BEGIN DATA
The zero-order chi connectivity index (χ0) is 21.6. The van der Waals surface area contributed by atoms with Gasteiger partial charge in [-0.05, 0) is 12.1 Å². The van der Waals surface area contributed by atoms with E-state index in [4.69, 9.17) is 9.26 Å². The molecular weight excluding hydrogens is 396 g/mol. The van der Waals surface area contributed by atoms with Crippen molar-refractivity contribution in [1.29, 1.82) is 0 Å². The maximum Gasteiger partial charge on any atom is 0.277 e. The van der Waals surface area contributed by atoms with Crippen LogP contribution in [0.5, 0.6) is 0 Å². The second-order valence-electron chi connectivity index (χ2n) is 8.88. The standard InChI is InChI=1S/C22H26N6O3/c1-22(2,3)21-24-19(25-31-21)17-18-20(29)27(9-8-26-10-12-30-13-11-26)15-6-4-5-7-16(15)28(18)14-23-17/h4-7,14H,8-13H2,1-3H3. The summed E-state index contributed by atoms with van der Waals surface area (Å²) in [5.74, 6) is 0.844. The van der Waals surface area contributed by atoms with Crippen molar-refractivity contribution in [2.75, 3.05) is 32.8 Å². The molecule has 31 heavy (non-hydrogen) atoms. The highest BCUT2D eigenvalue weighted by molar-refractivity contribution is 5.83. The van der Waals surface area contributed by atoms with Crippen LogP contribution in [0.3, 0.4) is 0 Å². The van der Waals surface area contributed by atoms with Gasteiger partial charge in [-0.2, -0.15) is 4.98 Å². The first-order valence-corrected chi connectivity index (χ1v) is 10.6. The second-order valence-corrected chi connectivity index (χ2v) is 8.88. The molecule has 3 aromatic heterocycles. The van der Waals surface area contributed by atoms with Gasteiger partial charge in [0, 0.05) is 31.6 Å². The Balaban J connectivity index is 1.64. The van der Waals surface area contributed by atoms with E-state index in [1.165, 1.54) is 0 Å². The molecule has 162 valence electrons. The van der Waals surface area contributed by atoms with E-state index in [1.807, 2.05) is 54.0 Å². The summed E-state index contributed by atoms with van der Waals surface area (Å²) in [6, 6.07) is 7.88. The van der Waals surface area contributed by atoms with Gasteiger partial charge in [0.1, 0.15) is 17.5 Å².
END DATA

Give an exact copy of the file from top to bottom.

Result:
The zero-order chi connectivity index (χ0) is 21.6. The van der Waals surface area contributed by atoms with Gasteiger partial charge in [-0.05, 0) is 12.1 Å². The van der Waals surface area contributed by atoms with E-state index in [4.69, 9.17) is 9.26 Å². The molecular weight excluding hydrogens is 396 g/mol. The van der Waals surface area contributed by atoms with Crippen molar-refractivity contribution in [1.29, 1.82) is 0 Å². The maximum Gasteiger partial charge on any atom is 0.277 e. The van der Waals surface area contributed by atoms with Crippen LogP contribution in [0.5, 0.6) is 0 Å². The second-order valence-electron chi connectivity index (χ2n) is 8.88. The standard InChI is InChI=1S/C22H26N6O3/c1-22(2,3)21-24-19(25-31-21)17-18-20(29)27(9-8-26-10-12-30-13-11-26)15-6-4-5-7-16(15)28(18)14-23-17/h4-7,14H,8-13H2,1-3H3. The summed E-state index contributed by atoms with van der Waals surface area (Å²) in [5.74, 6) is 0.844. The van der Waals surface area contributed by atoms with Crippen molar-refractivity contribution in [2.75, 3.05) is 32.8 Å². The molecule has 31 heavy (non-hydrogen) atoms. The highest BCUT2D eigenvalue weighted by molar-refractivity contribution is 5.83. The van der Waals surface area contributed by atoms with Crippen LogP contribution in [0.3, 0.4) is 0 Å². The van der Waals surface area contributed by atoms with Gasteiger partial charge in [-0.2, -0.15) is 4.98 Å². The first-order valence-corrected chi connectivity index (χ1v) is 10.6. The second-order valence-corrected chi connectivity index (χ2v) is 8.88. The molecule has 3 aromatic heterocycles. The van der Waals surface area contributed by atoms with Gasteiger partial charge in [0, 0.05) is 31.6 Å². The Balaban J connectivity index is 1.64. The van der Waals surface area contributed by atoms with E-state index in [1.165, 1.54) is 0 Å². The molecule has 162 valence electrons. The van der Waals surface area contributed by atoms with E-state index in [1.807, 2.05) is 54.0 Å². The summed E-state index contributed by atoms with van der Waals surface area (Å²) in [6, 6.07) is 7.88. The van der Waals surface area contributed by atoms with Gasteiger partial charge in [0.1, 0.15) is 17.5 Å².